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The Problem with Internet Dating

If you recall my post on Incredibly Specific Dating Sites (Darwin Dating is still the scariest!), I like to write about the subject. In my opinion, the problem with Internet dating is not meeting people; it's knowing when to stop meeting people. I should know, because for all intents and purposes, I met my fiancé online. And while sure, some part of finding your other half is simply perseverance and ultimate good fortune, another, perhaps larger part, is knowing the best game plan. Just like in hockey, the way a coach has to know when to pull his goalie, so must those who subscribe to online dating services know when to pull their profiles.

With more than 40 million people using online dating sites now, the very idea of meeting your partner via the Internet is no longer taboo. And it's awesome that so many people are doing it. But the more people using the services, the more tempting it is to keep your profile up even after you've met someone you like. Why? Because someone better could always come down the pike, right? And besides, what if it doesn't work out with the new person you like? Why miss out on the next person, or the next, or the next...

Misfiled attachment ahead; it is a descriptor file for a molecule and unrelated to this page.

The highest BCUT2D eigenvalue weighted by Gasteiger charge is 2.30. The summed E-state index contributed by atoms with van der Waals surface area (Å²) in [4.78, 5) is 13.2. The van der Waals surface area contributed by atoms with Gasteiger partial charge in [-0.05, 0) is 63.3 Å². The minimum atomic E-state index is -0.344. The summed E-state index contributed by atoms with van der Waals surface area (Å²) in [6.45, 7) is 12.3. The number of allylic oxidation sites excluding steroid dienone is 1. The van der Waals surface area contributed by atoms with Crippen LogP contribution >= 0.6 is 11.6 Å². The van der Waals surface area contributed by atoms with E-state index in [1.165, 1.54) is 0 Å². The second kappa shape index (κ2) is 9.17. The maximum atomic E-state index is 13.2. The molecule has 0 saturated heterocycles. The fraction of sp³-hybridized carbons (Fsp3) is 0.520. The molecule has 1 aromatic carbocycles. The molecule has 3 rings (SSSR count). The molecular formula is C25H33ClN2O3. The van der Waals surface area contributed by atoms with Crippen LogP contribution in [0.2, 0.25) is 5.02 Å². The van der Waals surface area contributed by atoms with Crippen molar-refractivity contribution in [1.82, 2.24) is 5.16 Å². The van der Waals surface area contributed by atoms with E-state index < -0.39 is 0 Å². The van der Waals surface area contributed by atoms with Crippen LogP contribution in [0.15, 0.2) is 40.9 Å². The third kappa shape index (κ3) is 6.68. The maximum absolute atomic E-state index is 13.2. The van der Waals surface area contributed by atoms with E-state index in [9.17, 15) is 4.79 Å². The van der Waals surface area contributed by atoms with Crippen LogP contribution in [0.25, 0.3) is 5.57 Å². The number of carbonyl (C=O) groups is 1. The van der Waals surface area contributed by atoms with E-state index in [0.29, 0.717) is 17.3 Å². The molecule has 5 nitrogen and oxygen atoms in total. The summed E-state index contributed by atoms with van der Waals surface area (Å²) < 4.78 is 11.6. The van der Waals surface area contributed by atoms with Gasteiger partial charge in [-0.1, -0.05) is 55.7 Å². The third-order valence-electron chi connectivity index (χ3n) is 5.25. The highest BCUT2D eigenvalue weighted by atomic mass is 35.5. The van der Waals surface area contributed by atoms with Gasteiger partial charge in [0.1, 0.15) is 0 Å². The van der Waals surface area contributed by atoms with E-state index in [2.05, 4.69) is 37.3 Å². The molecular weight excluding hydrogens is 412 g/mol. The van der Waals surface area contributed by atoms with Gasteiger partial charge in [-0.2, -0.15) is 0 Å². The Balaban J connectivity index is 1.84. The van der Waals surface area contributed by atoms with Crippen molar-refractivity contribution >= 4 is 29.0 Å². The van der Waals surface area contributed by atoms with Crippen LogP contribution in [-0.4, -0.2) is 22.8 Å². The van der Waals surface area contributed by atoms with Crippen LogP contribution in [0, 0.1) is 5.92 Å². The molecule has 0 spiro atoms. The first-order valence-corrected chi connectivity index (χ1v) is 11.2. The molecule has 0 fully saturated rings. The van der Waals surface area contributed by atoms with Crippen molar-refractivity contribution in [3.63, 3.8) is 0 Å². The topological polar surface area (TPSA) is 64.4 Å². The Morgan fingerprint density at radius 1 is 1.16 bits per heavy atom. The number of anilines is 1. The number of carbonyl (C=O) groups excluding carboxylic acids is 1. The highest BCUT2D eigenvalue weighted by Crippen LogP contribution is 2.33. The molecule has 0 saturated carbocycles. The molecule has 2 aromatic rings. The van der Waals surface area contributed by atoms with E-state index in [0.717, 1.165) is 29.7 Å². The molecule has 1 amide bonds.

Why indeed. My theory is this: you need to give the person you like a fair shot, without distraction. And if you keep your profile up, you're not doing that... you're still playing the field, as it were. Of course, this is just my opinion. You may have another, and if you do, by all means, that's what the comments are for! Meantime, here are some factoids that aren't opinion.

Online Dating Magazine estimates that there are more than 120,000 marriages a year that occur as a result of online dating. (Online Dating Magazine - 2007)

-U.S. Online Dating Market to Reach $932 Million in 2011 (JupiterResearch)

- 31% of adults in America say they know someone who has used an online dating service. (Source: Pew Internet & American Life Project Report: Online Dating, March 2006)

- In 2003 it was estimated that three million people paid for an online dating service listing. (Source: Jupiter Research)

- In the first half of 2003, consumers spent over $214 million for online dating services. This number is 76 percent higher than the same time last year. (Source: Online Publishers Association)